The LAPD Metropolitan Division's "D" Platoon is one of the world's most prominent SWAT units and was the second SWAT team established in the United States, after that of the Philadelphia Police Department in 1964.Tags: Picture Prompts For Creative Writing For KidsBest Place Buy Custom EssayResearch Paper On RecyclingEssay On Declining Standards Of SportsPapers Plagiarism Term WritingMy Personal Strengths And Weaknesses Essay
Other countries have developed their own paramilitary police units (PPUs) which are also described as or comparable to SWAT forces.
SWAT units are often equipped with specialized firearms including submachine guns, assault rifles, breaching shotguns, sniper rifles, riot control agents, and stun grenades.
In the United States as of 2005, SWAT teams were deployed 50,000 times every year, almost 80% of the time to serve search warrants, most often for narcotics.
SWAT teams are increasingly equipped with military-type hardware and trained to deploy against threats of terrorism, for crowd control, hostage taking, and in situations beyond the capabilities of ordinary law enforcement, sometimes deemed "high-risk".
One officer then obtained permission to observe the Delano Police Department's special weapons and tactics units in action, and afterwards, he took what he had learned back to Los Angeles, where his knowledge was used and expanded on to form the LAPD's own first SWAT unit.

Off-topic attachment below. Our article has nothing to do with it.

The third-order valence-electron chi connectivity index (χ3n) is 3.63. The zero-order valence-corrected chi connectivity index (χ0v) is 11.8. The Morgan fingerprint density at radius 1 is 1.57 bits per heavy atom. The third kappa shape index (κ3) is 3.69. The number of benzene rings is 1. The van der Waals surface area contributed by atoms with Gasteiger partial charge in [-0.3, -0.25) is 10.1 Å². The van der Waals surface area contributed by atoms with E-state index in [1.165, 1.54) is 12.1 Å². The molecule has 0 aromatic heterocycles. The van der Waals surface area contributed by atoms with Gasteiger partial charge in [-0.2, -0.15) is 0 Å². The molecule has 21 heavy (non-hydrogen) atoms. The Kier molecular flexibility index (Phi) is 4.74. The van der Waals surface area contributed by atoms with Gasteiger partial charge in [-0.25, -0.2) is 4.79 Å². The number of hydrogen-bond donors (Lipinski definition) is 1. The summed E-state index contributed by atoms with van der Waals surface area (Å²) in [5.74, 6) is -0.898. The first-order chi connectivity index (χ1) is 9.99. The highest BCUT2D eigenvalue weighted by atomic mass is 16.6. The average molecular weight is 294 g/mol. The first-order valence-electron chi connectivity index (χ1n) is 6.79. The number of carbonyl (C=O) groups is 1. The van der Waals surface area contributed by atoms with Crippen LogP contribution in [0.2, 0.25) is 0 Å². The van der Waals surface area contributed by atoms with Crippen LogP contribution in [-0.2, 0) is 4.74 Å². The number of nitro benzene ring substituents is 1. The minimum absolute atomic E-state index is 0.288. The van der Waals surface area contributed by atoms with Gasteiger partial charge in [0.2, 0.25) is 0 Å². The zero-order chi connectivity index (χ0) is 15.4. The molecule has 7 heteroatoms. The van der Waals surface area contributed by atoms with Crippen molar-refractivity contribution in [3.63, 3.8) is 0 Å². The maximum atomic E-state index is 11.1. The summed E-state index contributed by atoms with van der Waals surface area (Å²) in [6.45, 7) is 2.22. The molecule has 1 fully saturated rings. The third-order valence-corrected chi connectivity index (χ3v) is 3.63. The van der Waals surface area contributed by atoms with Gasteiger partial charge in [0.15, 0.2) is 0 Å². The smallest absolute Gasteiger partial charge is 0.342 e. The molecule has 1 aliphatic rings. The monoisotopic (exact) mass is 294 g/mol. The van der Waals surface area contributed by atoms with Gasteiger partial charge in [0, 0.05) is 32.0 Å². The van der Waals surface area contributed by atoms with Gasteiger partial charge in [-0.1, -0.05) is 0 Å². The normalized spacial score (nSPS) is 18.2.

John Nelson was the officer who conceived the idea to form a specially trained and equipped unit in the LAPD, intended to respond to and manage critical situations involving shootings while minimizing police casualties.
While the public image of SWAT first became known through the LAPD, perhaps because of its proximity to the mass media and the size and professionalism of the Department itself, the first actual SWAT-type operations were conducted north of Los Angeles in the farming community of Delano, California on the border between Kern and Tulare Counties in the San Joaquin Valley.
At the time, the United Farm Workers union led by César Chavez was staging numerous protests in Delano in a strike that would last over five years.
All six arrested Panthers were acquitted of the most serious charges brought against them, including conspiracy to murder police officers, because it was ruled that they acted in self-defense.
By 1974, there was a general acceptance of SWAT as a resource for the city and county of Los Angeles.